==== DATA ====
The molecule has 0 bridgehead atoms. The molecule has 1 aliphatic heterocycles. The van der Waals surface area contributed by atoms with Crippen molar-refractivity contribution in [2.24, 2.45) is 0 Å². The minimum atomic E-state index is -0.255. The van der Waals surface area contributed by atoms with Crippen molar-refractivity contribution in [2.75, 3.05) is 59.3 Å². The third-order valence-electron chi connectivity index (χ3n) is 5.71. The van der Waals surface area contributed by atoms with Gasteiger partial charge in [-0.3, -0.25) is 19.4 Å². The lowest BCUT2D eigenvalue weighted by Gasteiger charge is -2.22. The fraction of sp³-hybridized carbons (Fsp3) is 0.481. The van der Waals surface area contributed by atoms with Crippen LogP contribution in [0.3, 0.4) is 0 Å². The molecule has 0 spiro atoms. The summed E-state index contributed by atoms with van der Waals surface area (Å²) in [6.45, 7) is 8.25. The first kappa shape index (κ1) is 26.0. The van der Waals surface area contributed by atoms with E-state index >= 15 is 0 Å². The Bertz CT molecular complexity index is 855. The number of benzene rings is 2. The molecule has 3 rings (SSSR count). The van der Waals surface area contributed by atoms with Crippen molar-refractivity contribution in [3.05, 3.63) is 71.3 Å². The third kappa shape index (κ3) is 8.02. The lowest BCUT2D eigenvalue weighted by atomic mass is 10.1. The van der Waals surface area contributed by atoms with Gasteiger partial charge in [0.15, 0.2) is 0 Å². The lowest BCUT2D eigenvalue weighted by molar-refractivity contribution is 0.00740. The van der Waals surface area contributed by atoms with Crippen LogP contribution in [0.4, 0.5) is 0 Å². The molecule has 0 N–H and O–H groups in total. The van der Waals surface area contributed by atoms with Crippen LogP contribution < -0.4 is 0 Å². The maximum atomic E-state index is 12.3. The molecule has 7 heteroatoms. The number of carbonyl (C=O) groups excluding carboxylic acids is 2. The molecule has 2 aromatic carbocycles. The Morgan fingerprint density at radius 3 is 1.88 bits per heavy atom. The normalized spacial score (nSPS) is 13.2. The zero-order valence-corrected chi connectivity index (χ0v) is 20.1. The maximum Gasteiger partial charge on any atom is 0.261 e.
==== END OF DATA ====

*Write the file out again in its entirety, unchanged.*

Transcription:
The molecule has 0 bridgehead atoms. The molecule has 1 aliphatic heterocycles. The van der Waals surface area contributed by atoms with Crippen molar-refractivity contribution in [2.24, 2.45) is 0 Å². The minimum atomic E-state index is -0.255. The van der Waals surface area contributed by atoms with Crippen molar-refractivity contribution in [2.75, 3.05) is 59.3 Å². The third-order valence-electron chi connectivity index (χ3n) is 5.71. The van der Waals surface area contributed by atoms with Gasteiger partial charge in [-0.3, -0.25) is 19.4 Å². The lowest BCUT2D eigenvalue weighted by Gasteiger charge is -2.22. The fraction of sp³-hybridized carbons (Fsp3) is 0.481. The van der Waals surface area contributed by atoms with Crippen LogP contribution in [0.3, 0.4) is 0 Å². The molecule has 0 spiro atoms. The summed E-state index contributed by atoms with van der Waals surface area (Å²) in [6.45, 7) is 8.25. The first kappa shape index (κ1) is 26.0. The van der Waals surface area contributed by atoms with E-state index >= 15 is 0 Å². The Bertz CT molecular complexity index is 855. The number of benzene rings is 2. The molecule has 3 rings (SSSR count). The van der Waals surface area contributed by atoms with Crippen molar-refractivity contribution in [3.05, 3.63) is 71.3 Å². The third kappa shape index (κ3) is 8.02. The lowest BCUT2D eigenvalue weighted by atomic mass is 10.1. The van der Waals surface area contributed by atoms with Gasteiger partial charge in [0.15, 0.2) is 0 Å². The lowest BCUT2D eigenvalue weighted by molar-refractivity contribution is 0.00740. The van der Waals surface area contributed by atoms with Crippen LogP contribution in [0.4, 0.5) is 0 Å². The molecule has 0 N–H and O–H groups in total. The van der Waals surface area contributed by atoms with Crippen LogP contribution < -0.4 is 0 Å². The maximum atomic E-state index is 12.3. The molecule has 7 heteroatoms. The number of carbonyl (C=O) groups excluding carboxylic acids is 2. The molecule has 2 aromatic carbocycles. The Morgan fingerprint density at radius 3 is 1.88 bits per heavy atom. The normalized spacial score (nSPS) is 13.2. The zero-order valence-corrected chi connectivity index (χ0v) is 20.1. The maximum Gasteiger partial charge on any atom is 0.261 e.